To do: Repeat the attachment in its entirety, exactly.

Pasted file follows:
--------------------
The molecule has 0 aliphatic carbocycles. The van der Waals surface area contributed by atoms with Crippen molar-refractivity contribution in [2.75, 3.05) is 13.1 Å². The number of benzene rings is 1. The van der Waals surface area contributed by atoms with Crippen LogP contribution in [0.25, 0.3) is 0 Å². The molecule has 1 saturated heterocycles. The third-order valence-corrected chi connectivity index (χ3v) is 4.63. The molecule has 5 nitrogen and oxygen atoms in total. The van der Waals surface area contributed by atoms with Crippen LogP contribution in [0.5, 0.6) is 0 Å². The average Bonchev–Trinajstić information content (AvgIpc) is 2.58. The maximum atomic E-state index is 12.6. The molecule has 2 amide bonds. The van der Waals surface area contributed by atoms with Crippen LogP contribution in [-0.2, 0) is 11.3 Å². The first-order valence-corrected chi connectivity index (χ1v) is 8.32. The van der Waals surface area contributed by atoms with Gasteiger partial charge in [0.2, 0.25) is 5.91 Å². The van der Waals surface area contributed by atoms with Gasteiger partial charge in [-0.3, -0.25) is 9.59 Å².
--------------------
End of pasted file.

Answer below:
The molecule has 0 aliphatic carbocycles. The van der Waals surface area contributed by atoms with Crippen molar-refractivity contribution in [2.75, 3.05) is 13.1 Å². The number of benzene rings is 1. The van der Waals surface area contributed by atoms with Crippen LogP contribution in [0.25, 0.3) is 0 Å². The molecule has 1 saturated heterocycles. The third-order valence-corrected chi connectivity index (χ3v) is 4.63. The molecule has 5 nitrogen and oxygen atoms in total. The van der Waals surface area contributed by atoms with Crippen LogP contribution in [0.5, 0.6) is 0 Å². The average Bonchev–Trinajstić information content (AvgIpc) is 2.58. The maximum atomic E-state index is 12.6. The molecule has 2 amide bonds. The van der Waals surface area contributed by atoms with Crippen LogP contribution in [-0.2, 0) is 11.3 Å². The first-order valence-corrected chi connectivity index (χ1v) is 8.32. The van der Waals surface area contributed by atoms with Gasteiger partial charge in [0.2, 0.25) is 5.91 Å². The van der Waals surface area contributed by atoms with Gasteiger partial charge in [-0.3, -0.25) is 9.59 Å².